Interactive data filtering, of course, happens for the first time. We saw that with view control and the hierarchical structure. The mouse, of course-- you have to mention that always with NLS. Document version control-- so managing past versions of documents happens at a certain point. I didn't even really review that for this talk. I thought it was too complicated to talk about directly on stage.

And remote screen sharing-- so Doug is remote from the computer, but other people at various points take control of the computer. And they're also not with Doug. And then there's video conferencing that happens at one point via microwave link. It's just all kinds of things that don't seem like they should have been possible.

So now, we're coming to the end of this. Why should we care about this particular thing that happened? I mean, history is just one thing after another, why do we care about this particular thing? Well, aside from the fact that it's amazing that they pulled all this off with such primitive technology, it's sort of contextualizes the tech industry. Because this is one of the events that catalyzed the spread of interactive computing. Because remember, Doug was a crackpot, and then he showed people that it actually worked. And then, suddenly, he was getting a standing ovation-- probably from a lot of those same people at that conference.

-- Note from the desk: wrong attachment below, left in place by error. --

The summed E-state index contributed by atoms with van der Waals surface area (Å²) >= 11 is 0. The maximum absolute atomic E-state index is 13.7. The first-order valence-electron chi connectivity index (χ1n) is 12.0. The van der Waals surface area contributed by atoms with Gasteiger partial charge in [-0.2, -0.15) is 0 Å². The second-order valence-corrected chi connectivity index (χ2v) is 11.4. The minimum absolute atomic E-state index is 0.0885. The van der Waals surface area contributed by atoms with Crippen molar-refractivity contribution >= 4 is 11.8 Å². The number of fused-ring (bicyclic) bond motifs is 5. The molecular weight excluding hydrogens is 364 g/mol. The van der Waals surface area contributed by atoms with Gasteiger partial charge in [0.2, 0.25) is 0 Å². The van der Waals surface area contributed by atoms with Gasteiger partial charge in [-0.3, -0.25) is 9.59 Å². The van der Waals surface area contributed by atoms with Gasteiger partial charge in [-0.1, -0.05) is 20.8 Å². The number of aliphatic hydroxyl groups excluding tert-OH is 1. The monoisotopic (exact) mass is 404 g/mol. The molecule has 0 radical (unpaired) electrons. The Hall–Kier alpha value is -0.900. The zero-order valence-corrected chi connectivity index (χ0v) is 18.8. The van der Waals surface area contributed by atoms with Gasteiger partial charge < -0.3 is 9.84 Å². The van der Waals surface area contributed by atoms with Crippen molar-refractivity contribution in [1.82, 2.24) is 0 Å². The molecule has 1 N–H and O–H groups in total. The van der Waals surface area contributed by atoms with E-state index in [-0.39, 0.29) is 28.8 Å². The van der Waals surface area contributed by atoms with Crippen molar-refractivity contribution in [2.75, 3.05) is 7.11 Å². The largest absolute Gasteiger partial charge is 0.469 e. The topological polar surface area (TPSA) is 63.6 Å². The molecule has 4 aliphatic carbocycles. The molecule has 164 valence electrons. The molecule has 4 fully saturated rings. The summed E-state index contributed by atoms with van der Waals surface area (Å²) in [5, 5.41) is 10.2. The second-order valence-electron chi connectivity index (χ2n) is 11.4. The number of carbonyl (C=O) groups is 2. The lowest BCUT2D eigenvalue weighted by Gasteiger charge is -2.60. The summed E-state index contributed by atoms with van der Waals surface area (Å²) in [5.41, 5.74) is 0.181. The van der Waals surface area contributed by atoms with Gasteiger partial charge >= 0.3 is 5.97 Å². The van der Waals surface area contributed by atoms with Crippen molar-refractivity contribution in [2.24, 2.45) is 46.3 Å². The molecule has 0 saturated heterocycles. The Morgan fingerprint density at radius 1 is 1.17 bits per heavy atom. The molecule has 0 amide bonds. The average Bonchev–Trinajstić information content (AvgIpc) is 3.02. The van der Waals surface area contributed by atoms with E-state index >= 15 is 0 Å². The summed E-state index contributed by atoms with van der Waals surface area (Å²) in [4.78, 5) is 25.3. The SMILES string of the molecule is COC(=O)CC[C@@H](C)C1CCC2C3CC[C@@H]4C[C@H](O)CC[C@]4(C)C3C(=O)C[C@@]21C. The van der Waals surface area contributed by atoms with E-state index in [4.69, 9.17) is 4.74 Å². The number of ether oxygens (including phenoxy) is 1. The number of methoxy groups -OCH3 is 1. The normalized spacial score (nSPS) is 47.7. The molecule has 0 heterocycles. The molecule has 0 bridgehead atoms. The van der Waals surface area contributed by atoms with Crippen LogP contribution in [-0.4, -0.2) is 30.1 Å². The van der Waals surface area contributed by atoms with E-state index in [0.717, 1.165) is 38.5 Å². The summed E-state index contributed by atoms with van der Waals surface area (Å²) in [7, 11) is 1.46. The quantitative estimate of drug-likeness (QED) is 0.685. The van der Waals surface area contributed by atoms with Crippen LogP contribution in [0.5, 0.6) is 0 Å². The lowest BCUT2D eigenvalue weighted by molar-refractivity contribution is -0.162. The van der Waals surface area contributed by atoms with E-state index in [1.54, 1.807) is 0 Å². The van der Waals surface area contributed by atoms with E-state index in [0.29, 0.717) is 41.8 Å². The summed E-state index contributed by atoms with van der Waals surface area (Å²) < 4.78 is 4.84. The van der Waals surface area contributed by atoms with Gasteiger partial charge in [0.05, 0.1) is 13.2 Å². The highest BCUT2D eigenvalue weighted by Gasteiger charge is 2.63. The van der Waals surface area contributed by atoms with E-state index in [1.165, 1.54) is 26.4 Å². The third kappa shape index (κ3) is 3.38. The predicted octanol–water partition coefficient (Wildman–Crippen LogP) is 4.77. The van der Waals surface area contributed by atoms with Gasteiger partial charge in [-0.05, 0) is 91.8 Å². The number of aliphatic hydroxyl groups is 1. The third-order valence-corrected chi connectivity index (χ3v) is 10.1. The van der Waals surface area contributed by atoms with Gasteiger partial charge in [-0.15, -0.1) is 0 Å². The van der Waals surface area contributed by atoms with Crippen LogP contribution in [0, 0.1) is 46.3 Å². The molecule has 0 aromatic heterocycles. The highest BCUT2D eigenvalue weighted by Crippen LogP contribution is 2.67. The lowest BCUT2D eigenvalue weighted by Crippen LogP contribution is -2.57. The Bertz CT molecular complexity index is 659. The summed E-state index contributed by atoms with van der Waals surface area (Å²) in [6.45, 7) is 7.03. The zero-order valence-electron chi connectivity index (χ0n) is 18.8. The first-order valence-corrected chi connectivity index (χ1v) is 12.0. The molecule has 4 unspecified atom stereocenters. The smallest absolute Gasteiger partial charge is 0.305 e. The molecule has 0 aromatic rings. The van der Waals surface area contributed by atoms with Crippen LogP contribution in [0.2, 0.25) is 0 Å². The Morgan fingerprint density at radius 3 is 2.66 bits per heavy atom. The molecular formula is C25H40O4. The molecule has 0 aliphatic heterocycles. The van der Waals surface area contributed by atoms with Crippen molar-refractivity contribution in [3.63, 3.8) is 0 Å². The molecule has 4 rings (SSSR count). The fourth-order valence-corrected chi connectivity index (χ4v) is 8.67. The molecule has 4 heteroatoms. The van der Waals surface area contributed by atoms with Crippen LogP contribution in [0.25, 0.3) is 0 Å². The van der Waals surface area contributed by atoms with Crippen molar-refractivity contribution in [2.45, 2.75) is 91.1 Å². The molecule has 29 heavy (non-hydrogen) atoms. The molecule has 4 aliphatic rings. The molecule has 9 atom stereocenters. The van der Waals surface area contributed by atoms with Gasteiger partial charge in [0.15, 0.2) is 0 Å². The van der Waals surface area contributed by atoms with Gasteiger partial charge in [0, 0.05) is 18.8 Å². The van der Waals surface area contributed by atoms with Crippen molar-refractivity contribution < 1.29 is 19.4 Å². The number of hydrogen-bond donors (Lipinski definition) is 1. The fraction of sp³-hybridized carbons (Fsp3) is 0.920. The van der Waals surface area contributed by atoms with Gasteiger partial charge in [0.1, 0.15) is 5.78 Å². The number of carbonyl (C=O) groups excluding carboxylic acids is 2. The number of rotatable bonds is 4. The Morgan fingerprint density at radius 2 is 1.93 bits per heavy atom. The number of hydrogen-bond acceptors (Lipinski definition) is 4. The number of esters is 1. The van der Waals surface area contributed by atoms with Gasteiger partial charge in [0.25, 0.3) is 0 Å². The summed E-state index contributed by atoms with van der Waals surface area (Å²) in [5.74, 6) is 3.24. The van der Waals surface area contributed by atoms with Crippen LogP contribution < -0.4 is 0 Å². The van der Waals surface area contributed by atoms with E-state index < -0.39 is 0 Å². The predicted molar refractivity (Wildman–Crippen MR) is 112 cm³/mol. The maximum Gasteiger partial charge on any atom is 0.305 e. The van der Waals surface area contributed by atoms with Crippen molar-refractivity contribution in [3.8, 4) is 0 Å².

And this was all about empowering individual people. Augmenting human intellect was literally the terminology they used. And they weren't trying to sell a box to you. They were trying to figure out how it could use these machines to empower people. So it was incredibly idealistic. And also, it actually worked and spawned all this stuff that we do today-- or at least was an important stepping stone to that stuff.

So I think that this is a Silicon Valley more like what we deserve as a species to have. And if you contrast that with what we have right now, or at least the parts of it that seem to be in the popular view of the Valley, which I think is pretty accurate, that's mostly selling ads and selling user's personal information to the highest bidder. So instead of empowering individual people, we're doing a lot of selling people as commodities, selling information about people as commodities to advertisers and other companies that are doing things that aren't so great. So if you want to sort of actionable thing from this talk, if the history isn't sufficient for you, I would suggest that we can choose which one of these kinds of problems we work on. And voting with your feet, in that way, as the people who build these systems, I think is a wonderful way to impact history.

So Doug Engelbart died in 2013. He didn't live to see this year, which is the 50th anniversary of this demonstration, in which you can see a lot of stuff that looks very familiar to us today. I would like to thank SRI, which used to be called Stanford Research Institute, for giving me permission to use the clips of this demo in this talk. And I have a list here of the various Creative Commons images that I've used.

And I would encourage all of you to go and watch the demo. Google Mother of All Demos-- it's very Google-able. Find a version, hopefully that's at least 30 minutes long. So it's not just someone slicing it up, but you actually get to see the whole progression as he builds up more and more complex features of the thing and demonstrates them to an audience who's never even seen any of this stuff before. So that's Doug's Demo, and I thank you very much for listening.